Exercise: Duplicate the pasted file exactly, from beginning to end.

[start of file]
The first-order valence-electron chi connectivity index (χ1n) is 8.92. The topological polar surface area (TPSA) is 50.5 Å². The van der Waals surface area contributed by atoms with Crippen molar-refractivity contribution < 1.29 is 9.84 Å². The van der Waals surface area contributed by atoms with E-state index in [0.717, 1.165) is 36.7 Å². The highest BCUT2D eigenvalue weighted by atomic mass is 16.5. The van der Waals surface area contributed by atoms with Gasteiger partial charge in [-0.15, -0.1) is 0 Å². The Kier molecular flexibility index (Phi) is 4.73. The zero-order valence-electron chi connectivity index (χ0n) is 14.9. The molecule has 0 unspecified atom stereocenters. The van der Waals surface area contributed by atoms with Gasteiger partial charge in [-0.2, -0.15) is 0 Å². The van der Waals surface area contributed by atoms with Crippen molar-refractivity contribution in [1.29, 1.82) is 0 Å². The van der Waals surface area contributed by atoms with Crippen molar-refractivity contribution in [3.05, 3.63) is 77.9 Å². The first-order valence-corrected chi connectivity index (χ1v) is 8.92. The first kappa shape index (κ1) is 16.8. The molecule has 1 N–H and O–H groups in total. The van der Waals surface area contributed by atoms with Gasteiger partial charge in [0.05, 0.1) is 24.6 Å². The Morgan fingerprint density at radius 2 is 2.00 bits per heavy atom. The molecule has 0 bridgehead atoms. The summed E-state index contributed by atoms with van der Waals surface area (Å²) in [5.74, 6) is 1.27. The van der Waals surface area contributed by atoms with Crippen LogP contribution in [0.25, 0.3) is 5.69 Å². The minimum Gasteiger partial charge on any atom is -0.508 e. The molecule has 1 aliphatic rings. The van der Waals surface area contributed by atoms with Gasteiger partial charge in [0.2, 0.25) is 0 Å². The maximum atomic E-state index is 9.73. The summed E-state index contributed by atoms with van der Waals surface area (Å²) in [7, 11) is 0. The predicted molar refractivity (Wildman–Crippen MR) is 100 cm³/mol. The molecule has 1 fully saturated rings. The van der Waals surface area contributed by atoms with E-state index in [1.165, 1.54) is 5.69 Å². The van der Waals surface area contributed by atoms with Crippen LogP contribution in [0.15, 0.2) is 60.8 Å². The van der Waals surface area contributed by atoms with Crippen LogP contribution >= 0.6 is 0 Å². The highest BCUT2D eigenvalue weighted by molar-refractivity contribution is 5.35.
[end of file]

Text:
The first-order valence-electron chi connectivity index (χ1n) is 8.92. The topological polar surface area (TPSA) is 50.5 Å². The van der Waals surface area contributed by atoms with Crippen molar-refractivity contribution < 1.29 is 9.84 Å². The van der Waals surface area contributed by atoms with E-state index in [0.717, 1.165) is 36.7 Å². The highest BCUT2D eigenvalue weighted by atomic mass is 16.5. The van der Waals surface area contributed by atoms with Gasteiger partial charge in [-0.15, -0.1) is 0 Å². The Kier molecular flexibility index (Phi) is 4.73. The zero-order valence-electron chi connectivity index (χ0n) is 14.9. The molecule has 0 unspecified atom stereocenters. The van der Waals surface area contributed by atoms with Gasteiger partial charge in [-0.2, -0.15) is 0 Å². The van der Waals surface area contributed by atoms with Crippen molar-refractivity contribution in [1.29, 1.82) is 0 Å². The van der Waals surface area contributed by atoms with Crippen molar-refractivity contribution in [3.05, 3.63) is 77.9 Å². The first-order valence-corrected chi connectivity index (χ1v) is 8.92. The first kappa shape index (κ1) is 16.8. The molecule has 1 N–H and O–H groups in total. The van der Waals surface area contributed by atoms with Gasteiger partial charge in [0.05, 0.1) is 24.6 Å². The Morgan fingerprint density at radius 2 is 2.00 bits per heavy atom. The molecule has 0 bridgehead atoms. The summed E-state index contributed by atoms with van der Waals surface area (Å²) in [5.74, 6) is 1.27. The van der Waals surface area contributed by atoms with Crippen LogP contribution in [0.25, 0.3) is 5.69 Å². The minimum Gasteiger partial charge on any atom is -0.508 e. The molecule has 1 aliphatic rings. The van der Waals surface area contributed by atoms with Gasteiger partial charge in [0.2, 0.25) is 0 Å². The maximum atomic E-state index is 9.73. The summed E-state index contributed by atoms with van der Waals surface area (Å²) in [7, 11) is 0. The predicted molar refractivity (Wildman–Crippen MR) is 100 cm³/mol. The molecule has 1 fully saturated rings. The van der Waals surface area contributed by atoms with E-state index in [1.165, 1.54) is 5.69 Å². The van der Waals surface area contributed by atoms with Crippen LogP contribution in [0.15, 0.2) is 60.8 Å². The van der Waals surface area contributed by atoms with Crippen LogP contribution >= 0.6 is 0 Å². The highest BCUT2D eigenvalue weighted by molar-refractivity contribution is 5.35.